The Modern ICE Age: Driving Demand in the Aftermarket

by | Nov 1, 2021 | 0 comments

By Andrew Ross

As much as the revolution in electric vehicles has dominated the headlines, the inescapable fact for the aftermarket is that it is what is on the road – namely the internal combustion engine (ICE) — that dictates the demand for aftermarket parts and service.

Shortly after Advance Auto Parts released its second-quarter results, Advance CEO Tom Greco put the transition in perspective in a Fox Business interview on the U.S. aftermarket landscape.

“We see it as a trend that we describe as deeper more than it is sooner. So in other words, it’s very concentrated…in certain counties and certain markets across the country. So think about the coasts, where you’ve got higher penetration rates, and that’s where we’ll be doing a lot of the work in the next little while.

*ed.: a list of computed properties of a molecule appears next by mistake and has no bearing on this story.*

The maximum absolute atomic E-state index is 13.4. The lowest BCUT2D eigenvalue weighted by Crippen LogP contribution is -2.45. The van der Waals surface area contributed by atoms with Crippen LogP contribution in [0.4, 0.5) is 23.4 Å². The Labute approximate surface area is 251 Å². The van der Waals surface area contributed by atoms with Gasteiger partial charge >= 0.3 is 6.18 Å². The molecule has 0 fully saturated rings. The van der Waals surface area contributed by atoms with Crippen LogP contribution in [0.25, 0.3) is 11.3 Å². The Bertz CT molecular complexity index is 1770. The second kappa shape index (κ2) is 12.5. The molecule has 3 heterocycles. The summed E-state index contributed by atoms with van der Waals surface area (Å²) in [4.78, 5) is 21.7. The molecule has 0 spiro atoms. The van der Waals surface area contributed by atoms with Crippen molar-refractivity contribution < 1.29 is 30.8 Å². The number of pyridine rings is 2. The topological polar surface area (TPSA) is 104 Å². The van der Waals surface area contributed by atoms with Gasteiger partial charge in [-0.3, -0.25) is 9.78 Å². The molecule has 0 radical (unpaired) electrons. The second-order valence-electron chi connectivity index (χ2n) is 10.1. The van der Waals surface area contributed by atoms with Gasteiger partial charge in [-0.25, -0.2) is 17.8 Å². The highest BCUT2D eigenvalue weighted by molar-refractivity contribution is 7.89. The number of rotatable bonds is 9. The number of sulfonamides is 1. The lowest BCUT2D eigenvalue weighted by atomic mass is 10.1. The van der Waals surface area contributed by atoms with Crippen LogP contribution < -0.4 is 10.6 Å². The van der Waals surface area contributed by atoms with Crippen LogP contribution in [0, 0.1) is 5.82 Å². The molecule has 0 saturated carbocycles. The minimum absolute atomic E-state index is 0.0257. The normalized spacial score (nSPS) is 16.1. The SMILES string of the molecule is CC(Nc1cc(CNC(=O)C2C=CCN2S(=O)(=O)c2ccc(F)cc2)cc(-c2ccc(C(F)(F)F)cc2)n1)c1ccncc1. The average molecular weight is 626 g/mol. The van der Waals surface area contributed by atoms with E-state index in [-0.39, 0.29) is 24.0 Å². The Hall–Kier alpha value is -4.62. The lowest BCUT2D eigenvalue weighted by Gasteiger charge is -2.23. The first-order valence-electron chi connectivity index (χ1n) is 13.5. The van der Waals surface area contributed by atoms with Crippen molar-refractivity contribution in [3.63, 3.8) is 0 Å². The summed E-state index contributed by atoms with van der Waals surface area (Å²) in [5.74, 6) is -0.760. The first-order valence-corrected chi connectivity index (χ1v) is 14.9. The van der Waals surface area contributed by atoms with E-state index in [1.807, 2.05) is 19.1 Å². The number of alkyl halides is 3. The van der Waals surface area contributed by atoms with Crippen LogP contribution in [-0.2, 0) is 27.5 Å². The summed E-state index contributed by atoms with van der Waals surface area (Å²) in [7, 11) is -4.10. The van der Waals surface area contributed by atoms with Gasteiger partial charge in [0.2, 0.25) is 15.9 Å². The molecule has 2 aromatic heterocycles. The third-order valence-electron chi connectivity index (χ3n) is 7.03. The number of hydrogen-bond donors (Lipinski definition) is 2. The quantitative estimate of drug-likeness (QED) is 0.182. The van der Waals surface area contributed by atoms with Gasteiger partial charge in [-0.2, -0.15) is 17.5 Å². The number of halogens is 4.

“As you look forward, with the estimates that we have, there’s 280 million cars on the road today.  We expect there to be about 300 million cars on the road in 2030. And at that point, there’ll be about 15 million BEVs (battery electric vehicles) on the road.”

Keeping that in perspective, that’s about 5% of the total vehicles in operation. For the Canadian market, that equates to about 1.5 million vehicles, spread unevenly across the country, and divided among more than 20 manufacturers, and much more than that in terms of models.

And further to Greco’s point of the regional nature of the EV population, in the third quarter of 2020:

  • 3.5% of total new vehicles registered in Canada were zero-emission vehicles (ZEVs).
  • 54,353 new ZEVs were registered in Canada.
  • 95.4% were in Quebec, Ontario and British Columbia.
  • 71.8% of new ZEVs registered in Canada were battery electric vehicles (BEVs).

So while turning away one in 20 vehicles would seem like a bad business model, it also needs to be considered in terms of the right level in investment in parts, training, tools and marketing expenses too.